During the war, the British army used Boydel steam tractors in Crimea. This development attracted the military with high cross-country ability. To improve patency, the tractor wheels were equipped with special wide plates, which, due to the large surface area, reduced pressure on the ground. At the same time, the British did not lose interest in such tractors even after the conflict ended. The experiments with Boydel's tractors were continued and hit the pages of the press. It is known that the new Boydel steam tractors were tested even in Hyde Park and were public. At the same time, the English press of those years emphasized that the car is notable for its good mobility and maneuverability, it can accelerate to a speed of 4 miles per hour on a country road and carry cargo weighing from 60 to 70 tons. The cargo was transported in five specially built for testing large wagons.
According to the correspondent, the tractor could carry up to 160 soldiers with full equipment in makeshift cars, accelerating up to 6 miles per hour along the grassy lawns of the park. The tests satisfied the military, who believed that such a technique would be useful in India and other remote possessions of the British Empire. The main purpose of steam tractors in the army was to be the transport of guns and ammunition.
Already in 1871, another steam tractor was built in the UK. This time, Burell, who originally designed his machine as a steam engine tractor for an omnibus. Its main purpose was to be passenger transportation. Burella tractors were built in large enough quantities for their time and were actively sold for export. Part of the built samples turned out to be in the Russian Empire and Turkey. The tractor created by Burell was able to pull on a trailer loads weighing up to 37 tons with a dead weight of 10,5 tons. In urban conditions, such a tractor could accelerate to 8 miles per hour (almost 13 km / h). But even that was not a speed record. Created and tested in October 1871, the Ransoma tractor at a short distance showed a speed of 32 km / h, which was an excellent result for the self-propelled transport vehicles of those years.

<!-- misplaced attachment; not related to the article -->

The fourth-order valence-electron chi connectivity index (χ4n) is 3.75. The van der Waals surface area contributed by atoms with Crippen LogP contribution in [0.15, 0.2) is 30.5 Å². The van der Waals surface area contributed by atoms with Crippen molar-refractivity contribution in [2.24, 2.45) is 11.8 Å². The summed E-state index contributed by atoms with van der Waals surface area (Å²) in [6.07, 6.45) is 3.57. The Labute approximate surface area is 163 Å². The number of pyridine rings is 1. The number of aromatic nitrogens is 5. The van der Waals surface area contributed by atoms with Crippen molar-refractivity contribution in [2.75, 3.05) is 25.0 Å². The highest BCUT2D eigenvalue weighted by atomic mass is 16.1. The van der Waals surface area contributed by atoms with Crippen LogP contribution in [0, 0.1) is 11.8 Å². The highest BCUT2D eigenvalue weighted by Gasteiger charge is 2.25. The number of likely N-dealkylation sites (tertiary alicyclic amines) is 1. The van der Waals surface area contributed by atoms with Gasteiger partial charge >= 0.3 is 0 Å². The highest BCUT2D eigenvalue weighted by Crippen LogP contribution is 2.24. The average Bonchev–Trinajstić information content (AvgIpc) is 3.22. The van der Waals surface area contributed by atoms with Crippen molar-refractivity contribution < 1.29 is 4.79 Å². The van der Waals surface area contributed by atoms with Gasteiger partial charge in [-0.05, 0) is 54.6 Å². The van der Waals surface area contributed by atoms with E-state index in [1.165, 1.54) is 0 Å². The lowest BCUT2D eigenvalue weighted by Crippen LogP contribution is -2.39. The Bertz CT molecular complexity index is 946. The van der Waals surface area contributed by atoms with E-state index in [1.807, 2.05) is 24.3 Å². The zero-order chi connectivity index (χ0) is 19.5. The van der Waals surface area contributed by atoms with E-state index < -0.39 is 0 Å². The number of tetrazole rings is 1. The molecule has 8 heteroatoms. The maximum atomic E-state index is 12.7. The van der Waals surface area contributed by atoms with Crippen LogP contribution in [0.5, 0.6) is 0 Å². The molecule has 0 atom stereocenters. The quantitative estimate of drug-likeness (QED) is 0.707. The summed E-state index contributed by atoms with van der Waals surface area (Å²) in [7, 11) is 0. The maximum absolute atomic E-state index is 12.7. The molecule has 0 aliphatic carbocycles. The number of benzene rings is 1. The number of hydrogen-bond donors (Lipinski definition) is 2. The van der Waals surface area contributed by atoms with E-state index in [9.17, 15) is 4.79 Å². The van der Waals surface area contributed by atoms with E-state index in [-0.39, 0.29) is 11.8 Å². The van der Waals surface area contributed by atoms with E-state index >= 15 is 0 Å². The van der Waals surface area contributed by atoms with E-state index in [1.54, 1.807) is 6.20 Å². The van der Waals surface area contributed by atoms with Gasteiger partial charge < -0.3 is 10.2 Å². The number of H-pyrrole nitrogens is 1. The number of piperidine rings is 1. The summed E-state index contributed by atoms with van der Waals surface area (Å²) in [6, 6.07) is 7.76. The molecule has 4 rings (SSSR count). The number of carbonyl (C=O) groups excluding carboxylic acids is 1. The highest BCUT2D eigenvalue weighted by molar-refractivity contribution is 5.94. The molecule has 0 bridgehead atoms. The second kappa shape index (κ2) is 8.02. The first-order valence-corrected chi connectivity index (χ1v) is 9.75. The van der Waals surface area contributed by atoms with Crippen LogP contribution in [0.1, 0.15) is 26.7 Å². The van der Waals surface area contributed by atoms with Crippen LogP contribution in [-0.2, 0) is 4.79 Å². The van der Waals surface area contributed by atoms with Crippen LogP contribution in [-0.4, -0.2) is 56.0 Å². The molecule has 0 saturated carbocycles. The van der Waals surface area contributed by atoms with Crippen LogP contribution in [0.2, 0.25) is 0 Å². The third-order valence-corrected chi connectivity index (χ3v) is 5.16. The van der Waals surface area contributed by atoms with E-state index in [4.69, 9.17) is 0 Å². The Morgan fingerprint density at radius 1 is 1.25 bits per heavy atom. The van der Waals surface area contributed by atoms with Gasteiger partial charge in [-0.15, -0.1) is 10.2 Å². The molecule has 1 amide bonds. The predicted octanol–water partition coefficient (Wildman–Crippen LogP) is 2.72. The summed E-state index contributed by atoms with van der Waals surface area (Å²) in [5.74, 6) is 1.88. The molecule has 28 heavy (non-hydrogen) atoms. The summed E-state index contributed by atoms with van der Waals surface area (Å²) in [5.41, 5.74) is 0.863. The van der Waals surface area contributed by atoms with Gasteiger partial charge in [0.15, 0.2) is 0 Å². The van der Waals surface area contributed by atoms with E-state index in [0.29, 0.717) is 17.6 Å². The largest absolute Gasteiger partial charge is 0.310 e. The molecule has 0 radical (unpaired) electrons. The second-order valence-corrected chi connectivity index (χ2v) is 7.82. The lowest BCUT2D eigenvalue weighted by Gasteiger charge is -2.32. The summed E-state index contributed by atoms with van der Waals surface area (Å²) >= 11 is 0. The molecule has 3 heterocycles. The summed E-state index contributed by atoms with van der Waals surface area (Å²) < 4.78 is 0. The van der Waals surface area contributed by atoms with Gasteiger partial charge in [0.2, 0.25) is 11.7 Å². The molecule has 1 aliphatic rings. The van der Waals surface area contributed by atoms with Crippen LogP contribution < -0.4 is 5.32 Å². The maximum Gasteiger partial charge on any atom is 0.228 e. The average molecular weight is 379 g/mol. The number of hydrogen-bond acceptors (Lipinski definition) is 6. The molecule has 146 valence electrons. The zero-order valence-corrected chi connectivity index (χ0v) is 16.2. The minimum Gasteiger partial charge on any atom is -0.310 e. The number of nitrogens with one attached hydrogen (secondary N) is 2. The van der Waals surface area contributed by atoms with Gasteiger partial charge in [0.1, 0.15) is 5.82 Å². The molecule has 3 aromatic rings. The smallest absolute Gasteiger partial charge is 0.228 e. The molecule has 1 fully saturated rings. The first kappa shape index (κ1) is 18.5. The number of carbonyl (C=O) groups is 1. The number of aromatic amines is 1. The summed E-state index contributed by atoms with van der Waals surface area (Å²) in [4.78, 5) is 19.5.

Steam tractor in the Russian army
For the first time, steam tractors were used in the Russian army during the war against Turkey of 1877-1878. They were used to transport guns, as well as transport various military cargoes, while the transport task was the priority and main one. The steam tractor, as it turned out, replaced horses well and turned out to be a more cost-effective vehicle. Moreover, all created steam tractors in military affairs were considered exclusively as vehicles. The military had no desire to use them in combat conditions, although the inventors proposed their own projects for creating steam combat vehicles. Many of these projects were prototypes of future tanksbut they were not realized in metal.
Returning to the Russian Imperial Army, it can be noted that steam tractors, mainly of British production, were used in the war with the Turks. Steam tractors, or, as they were also called, road locomotives, like many high-tech goods, were purchased in the UK. In the winter of 1876-1877, Russia purchased 10 tractors of various models, including six from Aveling & Porter, three from Clayton & Shuttleworth and one from Fowler.
All these tractors were combined into a “Special Team of Road Steam Locomotives”. In fact, it was the first in the history of our army motorized military transport unit. Throughout the entire military campaign, steam engines were used to supply the front with the necessary equipment for warfare, transporting a total of almost 9 thousand tons of various cargoes. After the war, equipment was transferred to Turkestan, where road locomotives served until 1881, until they were finally decommissioned after running out of resources.
At the same time, steam tractors have never been widely used in the army. At the beginning of the XNUMXth century, they were quickly replaced by new machines of a more efficient design, equipped with internal combustion engines, which steam engines could not compete with. Finally, this type of equipment, which was nevertheless used in the national economy in many countries, was achieved by the low fuel prices established after the end of World War II.